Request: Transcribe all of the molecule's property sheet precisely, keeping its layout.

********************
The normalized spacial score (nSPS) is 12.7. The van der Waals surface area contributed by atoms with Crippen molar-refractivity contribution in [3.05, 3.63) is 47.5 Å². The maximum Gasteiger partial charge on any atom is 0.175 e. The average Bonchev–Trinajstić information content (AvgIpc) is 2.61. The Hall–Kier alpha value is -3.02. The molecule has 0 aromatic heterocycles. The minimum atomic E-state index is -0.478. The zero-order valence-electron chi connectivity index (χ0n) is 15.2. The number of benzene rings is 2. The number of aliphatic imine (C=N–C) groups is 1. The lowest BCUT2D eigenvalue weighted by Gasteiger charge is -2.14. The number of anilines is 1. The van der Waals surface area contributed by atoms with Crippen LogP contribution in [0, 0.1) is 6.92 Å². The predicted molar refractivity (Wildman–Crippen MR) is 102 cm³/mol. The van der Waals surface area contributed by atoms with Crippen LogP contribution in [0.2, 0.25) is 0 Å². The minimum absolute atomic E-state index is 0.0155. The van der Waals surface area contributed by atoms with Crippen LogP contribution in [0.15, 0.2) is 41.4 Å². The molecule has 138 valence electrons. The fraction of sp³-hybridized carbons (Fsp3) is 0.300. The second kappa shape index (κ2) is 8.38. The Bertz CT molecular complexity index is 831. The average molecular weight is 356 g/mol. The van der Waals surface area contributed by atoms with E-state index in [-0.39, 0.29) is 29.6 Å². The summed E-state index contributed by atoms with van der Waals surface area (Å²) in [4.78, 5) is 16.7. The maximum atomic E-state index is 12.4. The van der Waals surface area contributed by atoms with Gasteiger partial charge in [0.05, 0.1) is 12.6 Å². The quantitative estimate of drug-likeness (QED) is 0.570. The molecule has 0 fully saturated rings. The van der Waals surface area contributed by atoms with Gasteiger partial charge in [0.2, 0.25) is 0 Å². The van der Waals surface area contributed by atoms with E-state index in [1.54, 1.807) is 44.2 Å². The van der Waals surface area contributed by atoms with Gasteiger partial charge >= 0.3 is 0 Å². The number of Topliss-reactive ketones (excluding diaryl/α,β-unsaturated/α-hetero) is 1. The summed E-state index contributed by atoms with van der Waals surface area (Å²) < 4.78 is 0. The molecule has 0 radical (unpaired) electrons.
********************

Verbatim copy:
The normalized spacial score (nSPS) is 12.7. The van der Waals surface area contributed by atoms with Crippen molar-refractivity contribution in [3.05, 3.63) is 47.5 Å². The maximum Gasteiger partial charge on any atom is 0.175 e. The average Bonchev–Trinajstić information content (AvgIpc) is 2.61. The Hall–Kier alpha value is -3.02. The molecule has 0 aromatic heterocycles. The minimum atomic E-state index is -0.478. The zero-order valence-electron chi connectivity index (χ0n) is 15.2. The number of benzene rings is 2. The number of aliphatic imine (C=N–C) groups is 1. The lowest BCUT2D eigenvalue weighted by Gasteiger charge is -2.14. The number of anilines is 1. The van der Waals surface area contributed by atoms with Crippen LogP contribution in [0, 0.1) is 6.92 Å². The predicted molar refractivity (Wildman–Crippen MR) is 102 cm³/mol. The van der Waals surface area contributed by atoms with Crippen LogP contribution in [0.2, 0.25) is 0 Å². The minimum absolute atomic E-state index is 0.0155. The van der Waals surface area contributed by atoms with Crippen LogP contribution in [0.15, 0.2) is 41.4 Å². The molecule has 138 valence electrons. The fraction of sp³-hybridized carbons (Fsp3) is 0.300. The second kappa shape index (κ2) is 8.38. The Bertz CT molecular complexity index is 831. The average molecular weight is 356 g/mol. The van der Waals surface area contributed by atoms with E-state index in [-0.39, 0.29) is 29.6 Å². The summed E-state index contributed by atoms with van der Waals surface area (Å²) in [4.78, 5) is 16.7. The maximum atomic E-state index is 12.4. The van der Waals surface area contributed by atoms with Gasteiger partial charge in [0.05, 0.1) is 12.6 Å². The quantitative estimate of drug-likeness (QED) is 0.570. The molecule has 0 fully saturated rings. The van der Waals surface area contributed by atoms with Gasteiger partial charge in [0.2, 0.25) is 0 Å². The van der Waals surface area contributed by atoms with E-state index in [1.54, 1.807) is 44.2 Å². The van der Waals surface area contributed by atoms with Gasteiger partial charge >= 0.3 is 0 Å². The number of Topliss-reactive ketones (excluding diaryl/α,β-unsaturated/α-hetero) is 1. The summed E-state index contributed by atoms with van der Waals surface area (Å²) < 4.78 is 0. The molecule has 0 radical (unpaired) electrons.